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No resentments run deeper than the ones between siblings. There’s just no getting away from the shared history with your brother or sister, and it’s never the same experience or memory that flares up feelings of anger. I know I’ve been in arguments with my little brother where he felt slighted by something I barely remember, and vice versa.  Those resentments are at the core of Appropriate, the dark new drama from playwright Branden Jacobs-Jenkins. With bluntly effective dialogue, he complicates a fractured family history with queasy feelings about history and racism. While it ends on an allegorical note, the strong characters sit comfortably along Jacobs-Jenkins’ loftier ideas.

Two brothers and a sister gather at an old house in Arkansas because their father just died. His place is a mess – set designer Clint Ramos juxtaposes a southern gothic look with a hoarder’s sense of claustrophobia – and they need to clean it up before an upcoming auction. Toni (Deborah Hazlett) is the oldest and her connection with her father runs deep: she’s quick to defend him when her brothers Bo (David Bashins) and Franz (Tim Getman) remember his casual racism. But Toni’s relationship with her sister sister-in-law Rachael (Beth Hylton) is the most frayed. Rachael believes her father-in-law hated her because she’s Jewish, so Toni ironically provokes her with anti-Semitic epithets. No one is happy, and sniping at each other is their only consolation (at least they’re funny about it).


Amidst all this tension is the discovery of an old photo album. To everyone’s shock, it’s a snuff photo album and all the victims are black. The siblings are not quite sure what to do with it, while Bo’s daughter Cassie (Maya Brettell) shares a curiosity with her cousin Rhys (Josh Adams). Jacobs-Jenkins’ is sneaky about how the album forces a generational divide: Cassie and Rhys are distant enough from their grandfather so they’re fascinated, while Toni and her brothers internalize how the album is a vestige from their old man (who they all hate in a unique way). This family is not our family, but their disagreements are universal and uncomfortable in equal measure.

The push/pull between the family’s time together and what makes them different is well-honed territory, but the dialogue keeps the cues subtle. Bo and Rachel are city slickers – a throwaway line notes how they live in New York – which sets up a payoff for the inevitable Big Fight. But the biggest surprise is Franz and his young girlfriend River (Caitlin McColl). They’re free spirits in comparison to everyone else, and while it’s easy to dismiss River’s new age pretense, she’s thoughtful in a disarming way.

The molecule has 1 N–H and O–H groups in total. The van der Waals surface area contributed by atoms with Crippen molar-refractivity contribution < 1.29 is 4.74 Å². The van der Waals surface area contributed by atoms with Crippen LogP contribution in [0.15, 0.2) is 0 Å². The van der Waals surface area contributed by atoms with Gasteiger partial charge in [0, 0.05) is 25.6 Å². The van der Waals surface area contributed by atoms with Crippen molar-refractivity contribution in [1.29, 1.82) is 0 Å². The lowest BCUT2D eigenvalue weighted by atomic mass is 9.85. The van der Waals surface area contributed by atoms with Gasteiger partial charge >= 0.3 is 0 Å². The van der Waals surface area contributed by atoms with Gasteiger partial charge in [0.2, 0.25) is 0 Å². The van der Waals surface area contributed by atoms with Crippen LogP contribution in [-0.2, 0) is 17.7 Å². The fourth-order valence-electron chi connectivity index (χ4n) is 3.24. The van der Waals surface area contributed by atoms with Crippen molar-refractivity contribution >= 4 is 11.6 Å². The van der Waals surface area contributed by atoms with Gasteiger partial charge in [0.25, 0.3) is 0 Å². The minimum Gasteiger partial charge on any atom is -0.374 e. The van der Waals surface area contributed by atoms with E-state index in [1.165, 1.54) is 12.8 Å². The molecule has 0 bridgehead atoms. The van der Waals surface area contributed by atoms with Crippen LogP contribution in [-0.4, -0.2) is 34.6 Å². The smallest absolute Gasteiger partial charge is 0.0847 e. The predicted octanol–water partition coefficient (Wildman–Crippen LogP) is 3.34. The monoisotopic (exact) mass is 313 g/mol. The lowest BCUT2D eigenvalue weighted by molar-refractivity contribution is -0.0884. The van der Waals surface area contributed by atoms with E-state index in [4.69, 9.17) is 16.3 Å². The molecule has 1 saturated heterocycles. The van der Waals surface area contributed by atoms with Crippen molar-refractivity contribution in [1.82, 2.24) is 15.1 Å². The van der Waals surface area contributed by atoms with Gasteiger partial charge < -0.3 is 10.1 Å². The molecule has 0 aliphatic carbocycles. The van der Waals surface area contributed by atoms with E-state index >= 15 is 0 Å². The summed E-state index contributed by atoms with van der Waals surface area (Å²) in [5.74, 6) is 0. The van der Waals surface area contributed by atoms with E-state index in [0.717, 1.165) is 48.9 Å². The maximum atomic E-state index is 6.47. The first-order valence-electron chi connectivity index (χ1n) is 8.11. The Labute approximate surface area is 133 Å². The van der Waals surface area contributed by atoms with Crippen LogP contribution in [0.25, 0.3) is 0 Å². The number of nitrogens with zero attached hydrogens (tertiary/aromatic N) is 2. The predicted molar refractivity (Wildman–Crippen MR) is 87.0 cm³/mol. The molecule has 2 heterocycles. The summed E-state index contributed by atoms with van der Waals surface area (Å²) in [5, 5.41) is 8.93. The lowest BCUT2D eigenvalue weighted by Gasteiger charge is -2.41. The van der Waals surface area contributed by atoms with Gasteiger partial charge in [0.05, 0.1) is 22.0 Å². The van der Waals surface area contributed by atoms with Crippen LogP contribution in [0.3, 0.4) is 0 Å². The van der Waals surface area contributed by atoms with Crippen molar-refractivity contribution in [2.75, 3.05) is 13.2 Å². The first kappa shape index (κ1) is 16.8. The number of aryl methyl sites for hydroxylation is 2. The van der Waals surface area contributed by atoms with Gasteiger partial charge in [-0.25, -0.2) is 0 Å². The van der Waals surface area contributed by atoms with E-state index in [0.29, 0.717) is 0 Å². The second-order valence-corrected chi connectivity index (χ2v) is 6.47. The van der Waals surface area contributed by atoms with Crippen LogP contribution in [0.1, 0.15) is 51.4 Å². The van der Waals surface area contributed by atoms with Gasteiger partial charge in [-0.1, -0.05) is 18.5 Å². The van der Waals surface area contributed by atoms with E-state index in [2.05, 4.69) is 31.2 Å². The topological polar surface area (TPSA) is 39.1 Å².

River, Franz, and the photo album are at the center of the Big Fight, of course, and Jacobs-Jenkins weaves complex ideas like privilege and white guilt into a practical conversation defined by its ugliness. The dialogue gets so ugly it’s almost funny, and the scene culminates with a perfectly timed, pitch-black visual gag. The only problem is the fight choreography leading up to the gag; clunky and imperfect, it betrays the thoughtfulness of the performances and Jacob-Jenkins’ dialogue.

Unlike many other family dramas, where the most strident voice is given to the most accomplished actor, Appropriate is an ensemble defined by equality. With the exception of Eli Schluman, who plays Bo and Rachel’s youngest, all the actors are given moments where their characters grow. As Cassie and Rachel, Brettell and McColl have a terrific scene where they realize they have more in common with anyone else at the house, and director Lisel Tommy has the patience to let their moment breathe (the scene also introduces a minor incest sub-plot, which Jacob-Jenkins never explores with much depth). As the youngest, Franz is the baby/goof of the family, and Getman deepens the archetype with the help of a grim back-story that highlights how the path toward redemption is not possible without a little denial or cognitive dissonance.

But for all the frayed relationships that define Approriate, the most important is the one between Toni and Bo. Both characters are smart and carefully guard their weaknesses, yet what’s more important is how Jacobs-Jenkins finds a satisfying resolution for how they perceive their family. The play ends with two big scenes from Hazlett and Bishins, respectively, and it’s haunting how shared resentments can lead to such disparate consequences. Appropriate is critical of these flawed, human characters, yet deeply understands why they do what they do, or why the lack of answers leaves them shaken. This is a disturbing drama without the restorative coda, so the only consolation is that, yes, the play understands why we don’t call home as much as we should.

Appropriate is at the Woolly Mammoth Theater Company until December 1st. Buy tickets here!